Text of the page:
Sun Group

Condensed Matter Theory

Physics in a nut shell

Physics in a nut shell provides intuitive pictures about various physics ideas for physics students and non-experts. You are welcomed to suggestion topics that you would like to hear about.

Topological states of matter

What is topology and what are topological states of matter?


[The figure on the left shows a cylinder, while the right one is a Möbius stripe. These two objects has different topology. One way to see that is to realize that a cylinder has two sides, interior and exterior, while the Möbius stripe only has one. (Click the images for larger figures)]

The idea of topology comes geometry. For example, if we think about a 2D membrane made by rubber, we can stretch it and change its shape, known as "adiabatic deformations". However, we also know that not all membranes can be turned into each other by stretching. One example is offered in the figures shown above, which show a cylinder and a Möbius stripe. These two objects can never be deformed to each other unless we cut the membrane and then glue it back, and cutting is not allowed for adiabatic deformations. If two geometric objects cannot be turned into each other via adiabatic deformations, we say that they have different topology. This line of thinking enables us to classify different geometric objects based on their topology, i.e., whether or not they can be deformed into one another adiabatically.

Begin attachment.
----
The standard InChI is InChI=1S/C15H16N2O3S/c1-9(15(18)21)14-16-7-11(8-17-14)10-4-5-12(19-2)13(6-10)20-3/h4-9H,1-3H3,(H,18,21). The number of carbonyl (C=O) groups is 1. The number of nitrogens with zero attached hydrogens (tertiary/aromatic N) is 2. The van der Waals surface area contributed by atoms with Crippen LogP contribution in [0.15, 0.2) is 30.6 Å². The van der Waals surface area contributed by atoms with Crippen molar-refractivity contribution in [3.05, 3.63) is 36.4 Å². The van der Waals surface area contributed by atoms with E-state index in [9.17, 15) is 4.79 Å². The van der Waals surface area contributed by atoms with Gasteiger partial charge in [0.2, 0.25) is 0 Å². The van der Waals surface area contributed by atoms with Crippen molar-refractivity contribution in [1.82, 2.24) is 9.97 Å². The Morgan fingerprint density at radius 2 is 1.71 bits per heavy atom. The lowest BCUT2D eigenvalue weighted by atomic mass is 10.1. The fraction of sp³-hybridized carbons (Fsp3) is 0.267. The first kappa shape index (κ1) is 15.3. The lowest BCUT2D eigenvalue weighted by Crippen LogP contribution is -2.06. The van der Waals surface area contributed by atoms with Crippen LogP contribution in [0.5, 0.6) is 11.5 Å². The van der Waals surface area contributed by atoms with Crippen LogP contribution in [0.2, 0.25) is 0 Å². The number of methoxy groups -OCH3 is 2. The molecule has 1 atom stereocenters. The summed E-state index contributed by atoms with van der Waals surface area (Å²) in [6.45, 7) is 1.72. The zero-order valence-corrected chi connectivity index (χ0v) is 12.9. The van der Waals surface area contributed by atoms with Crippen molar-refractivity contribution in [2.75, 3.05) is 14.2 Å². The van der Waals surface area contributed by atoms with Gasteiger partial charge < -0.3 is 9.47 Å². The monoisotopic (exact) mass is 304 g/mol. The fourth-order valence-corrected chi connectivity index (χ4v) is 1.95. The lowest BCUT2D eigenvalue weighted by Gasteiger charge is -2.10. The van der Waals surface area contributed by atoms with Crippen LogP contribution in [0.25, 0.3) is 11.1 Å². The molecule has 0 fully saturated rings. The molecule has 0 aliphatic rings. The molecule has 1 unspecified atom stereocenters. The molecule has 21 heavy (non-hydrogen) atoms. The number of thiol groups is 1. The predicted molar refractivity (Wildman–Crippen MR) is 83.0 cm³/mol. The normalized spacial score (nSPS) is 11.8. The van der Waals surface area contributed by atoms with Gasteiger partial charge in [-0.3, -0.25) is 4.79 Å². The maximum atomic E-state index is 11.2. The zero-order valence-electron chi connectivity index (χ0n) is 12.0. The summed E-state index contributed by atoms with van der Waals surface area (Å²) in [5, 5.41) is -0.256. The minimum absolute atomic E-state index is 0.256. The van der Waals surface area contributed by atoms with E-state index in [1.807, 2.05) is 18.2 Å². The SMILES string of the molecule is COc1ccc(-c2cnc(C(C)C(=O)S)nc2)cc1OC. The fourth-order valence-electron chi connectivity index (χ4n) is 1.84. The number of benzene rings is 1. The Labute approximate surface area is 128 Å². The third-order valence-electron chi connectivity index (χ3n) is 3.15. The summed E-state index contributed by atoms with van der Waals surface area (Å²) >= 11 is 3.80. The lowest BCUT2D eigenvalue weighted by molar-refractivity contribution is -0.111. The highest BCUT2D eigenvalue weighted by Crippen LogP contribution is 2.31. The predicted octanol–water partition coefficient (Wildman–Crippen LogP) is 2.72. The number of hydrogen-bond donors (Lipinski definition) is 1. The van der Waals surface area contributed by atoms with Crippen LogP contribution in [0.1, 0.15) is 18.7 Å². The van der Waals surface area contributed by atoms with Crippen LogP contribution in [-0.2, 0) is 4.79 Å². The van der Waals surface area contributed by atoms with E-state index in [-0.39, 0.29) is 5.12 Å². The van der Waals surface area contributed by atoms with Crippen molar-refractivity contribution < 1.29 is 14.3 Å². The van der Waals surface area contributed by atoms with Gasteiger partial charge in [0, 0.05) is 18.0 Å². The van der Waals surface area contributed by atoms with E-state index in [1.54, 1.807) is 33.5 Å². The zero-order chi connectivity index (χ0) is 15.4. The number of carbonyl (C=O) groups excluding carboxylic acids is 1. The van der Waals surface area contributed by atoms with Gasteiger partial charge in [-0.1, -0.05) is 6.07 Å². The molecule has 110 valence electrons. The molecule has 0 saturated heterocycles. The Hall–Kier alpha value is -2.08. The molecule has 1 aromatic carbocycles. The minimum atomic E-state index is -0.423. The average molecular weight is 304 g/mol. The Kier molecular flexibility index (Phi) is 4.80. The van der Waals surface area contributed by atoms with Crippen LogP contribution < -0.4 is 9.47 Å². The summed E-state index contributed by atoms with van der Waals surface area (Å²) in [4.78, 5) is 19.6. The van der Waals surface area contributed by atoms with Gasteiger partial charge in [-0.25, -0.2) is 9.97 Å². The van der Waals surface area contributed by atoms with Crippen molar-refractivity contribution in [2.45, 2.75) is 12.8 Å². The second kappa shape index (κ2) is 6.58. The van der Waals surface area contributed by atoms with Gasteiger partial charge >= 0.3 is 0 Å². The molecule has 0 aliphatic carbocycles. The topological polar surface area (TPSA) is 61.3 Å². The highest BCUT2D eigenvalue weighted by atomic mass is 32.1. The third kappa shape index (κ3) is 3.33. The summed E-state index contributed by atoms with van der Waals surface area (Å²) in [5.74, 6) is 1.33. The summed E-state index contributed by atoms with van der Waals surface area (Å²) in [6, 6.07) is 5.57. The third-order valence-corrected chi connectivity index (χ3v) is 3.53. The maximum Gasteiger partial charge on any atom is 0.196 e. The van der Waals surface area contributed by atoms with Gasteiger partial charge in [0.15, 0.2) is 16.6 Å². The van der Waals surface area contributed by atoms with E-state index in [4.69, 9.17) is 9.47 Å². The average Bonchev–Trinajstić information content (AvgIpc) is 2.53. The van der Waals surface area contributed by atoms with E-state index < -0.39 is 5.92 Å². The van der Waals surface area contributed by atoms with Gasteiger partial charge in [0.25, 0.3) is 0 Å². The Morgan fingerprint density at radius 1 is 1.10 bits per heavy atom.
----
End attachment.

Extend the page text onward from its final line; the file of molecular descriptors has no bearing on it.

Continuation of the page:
In the quantum world, quantum states are described by quantum wavefunctions, which has some strong analogy to membranes discussed above. For example, for an electron moving in two dimensions, its wavefunction can be written as Ψ(x,y), where Ψ is a complex number and the square of its absolute value |Ψ|2 is the probability of finding this electron at the coordinate (x,y). For a 2D membrane, we can describe it using a similar 2D function z(x,y), which z tells us that if we draw a vertical line in our 3D space by fixing the x and y coordinates, this vertical line intersects with the membrane at the height z. By comparing the function z(x,y) and the quantum wavefunction Ψ(x,y), both of which are 2D functions, the analogy between geometry and quantum wavefunctions is transparent. In other words, we can think of a wavefunction as a geometric object defined in an abstract space, and therefore it is not unexpected that quantum wavefunctions may also have different topology similar to membranes, and this picture offers us a method to distinguish different quantum states of matter based on the topology of their ground state wavefunctions. Of course, it must also be emphasized that because this abstract space, in which a quantum wavefunction lives, is fundamentally different from a 3D Euclidian space, in which a 2D membrane discussed above is embedded, the analogy above is not expected to survive at the quantitative level.

What are the physics consequences of a nontrivial topology?

In physics, a wavefunction with nontrivial topology often (but not always) results in interesting behaviors on the surface/edge of the system. For example, in a topological insulator, although the bulk of the material is an insulator, the surface is a conductor. This is exactly the opposite to electric wires used in our home, whose interior is a conductor (i.e., the metal wire) but the outside is an insulator (the plastic/rubber cover).